Hikmet came to intercept me at the bus stop and on the way back to his house, I saw this beautiful wood and brick gate enclosing an abandoned home. I insisted we enter.
Hikmet told me this was once the house of Nizami Ganjavi, a renowned twelfth century Persian poet.
Hikmet’s family was lovely. His mother cooked incredible Azerbaijani meals for breakfast, lunch, and dinner, despite working full-time as a nurse at the nearby hospital.
My memory and opinion of Azerbaijan were shaped by my experiences couchsurfing. I don’t know what I would have gotten out of my visit without my hosts’ generous guidance.
Hikmet’s dad borrowed a friend’s truck to take us on a trip to Gögöyle National Park. Gögöyle is lush green valley centered around a lake – a world apart from the harsh barren desertscapes that cover much of the country.
Baku, the Capital
The national capital, Baku, is a city of contrasts. Extravagant European architecture stands out against the city’s vast and expanding slums. Ancient Persian ruins are framed by modern glass skyscrapers. Baku is a city that wants to do it all, and with Azerbaijan’s considerable energy wealth, it can.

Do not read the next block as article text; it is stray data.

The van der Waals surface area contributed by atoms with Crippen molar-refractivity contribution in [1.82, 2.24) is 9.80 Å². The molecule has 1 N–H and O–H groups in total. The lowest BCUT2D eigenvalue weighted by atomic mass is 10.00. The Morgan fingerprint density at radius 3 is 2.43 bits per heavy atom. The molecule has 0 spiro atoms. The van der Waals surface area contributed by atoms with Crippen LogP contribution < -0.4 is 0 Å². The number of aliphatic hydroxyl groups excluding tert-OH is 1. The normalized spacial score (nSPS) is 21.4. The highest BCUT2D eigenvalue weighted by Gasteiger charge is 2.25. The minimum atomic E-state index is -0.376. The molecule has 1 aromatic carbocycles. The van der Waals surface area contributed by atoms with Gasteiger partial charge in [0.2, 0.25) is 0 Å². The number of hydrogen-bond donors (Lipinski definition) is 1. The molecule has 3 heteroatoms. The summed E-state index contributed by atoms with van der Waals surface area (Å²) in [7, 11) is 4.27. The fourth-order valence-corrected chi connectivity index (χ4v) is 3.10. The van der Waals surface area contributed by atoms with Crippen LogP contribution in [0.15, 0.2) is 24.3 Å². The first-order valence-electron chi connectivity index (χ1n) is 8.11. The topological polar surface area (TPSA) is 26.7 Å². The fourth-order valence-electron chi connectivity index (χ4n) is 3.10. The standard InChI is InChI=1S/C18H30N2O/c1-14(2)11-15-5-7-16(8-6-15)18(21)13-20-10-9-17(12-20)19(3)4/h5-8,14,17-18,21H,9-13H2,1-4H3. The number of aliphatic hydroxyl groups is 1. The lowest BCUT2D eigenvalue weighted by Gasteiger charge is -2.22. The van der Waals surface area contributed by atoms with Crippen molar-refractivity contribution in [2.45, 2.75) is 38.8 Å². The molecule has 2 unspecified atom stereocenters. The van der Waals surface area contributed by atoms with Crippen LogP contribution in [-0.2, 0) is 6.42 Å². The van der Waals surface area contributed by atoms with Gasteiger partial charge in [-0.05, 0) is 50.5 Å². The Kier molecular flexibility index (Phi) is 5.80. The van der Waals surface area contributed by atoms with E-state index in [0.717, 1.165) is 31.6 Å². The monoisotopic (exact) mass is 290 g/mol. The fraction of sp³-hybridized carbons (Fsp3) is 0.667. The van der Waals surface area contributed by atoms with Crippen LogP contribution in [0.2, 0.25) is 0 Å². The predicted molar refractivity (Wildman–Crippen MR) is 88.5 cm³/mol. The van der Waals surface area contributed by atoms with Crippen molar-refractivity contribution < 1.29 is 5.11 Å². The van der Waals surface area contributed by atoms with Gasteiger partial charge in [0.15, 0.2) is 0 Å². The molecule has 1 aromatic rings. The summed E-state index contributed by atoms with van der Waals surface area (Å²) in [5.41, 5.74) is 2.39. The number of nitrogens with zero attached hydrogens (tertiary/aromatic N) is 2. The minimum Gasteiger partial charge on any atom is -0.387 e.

The first-time visitor to Baku will be forgiven for questioning the priorities of Azerbaijan’s government; futuristic vanity projects à-la-Dubai abound while most Bakuans endure living conditions to match any shantytown in India.
My host in Baku, Alex, was an eccentric artsy type a-la-Williamsburg who fills his two homes with couchsurfers to make himself feel as if he is traveling.
His dream is to “escape” Azerbaijan for good. He feels persecuted for dressing differently, for smoking weed, for being openly gay. He identifies more with Turkey and Iran, where he has some tenuous family connections, over his home country Azerbaijan, which he portrays as his personal hell.
Alex received five couchsurfers at his place on my first night there. By the second night, he had vanished – apparently to receive a group Iranian travelers at his other place. The other surfers and I didn’t see or hear from him for a week but continued staying at his place and going on adventures together.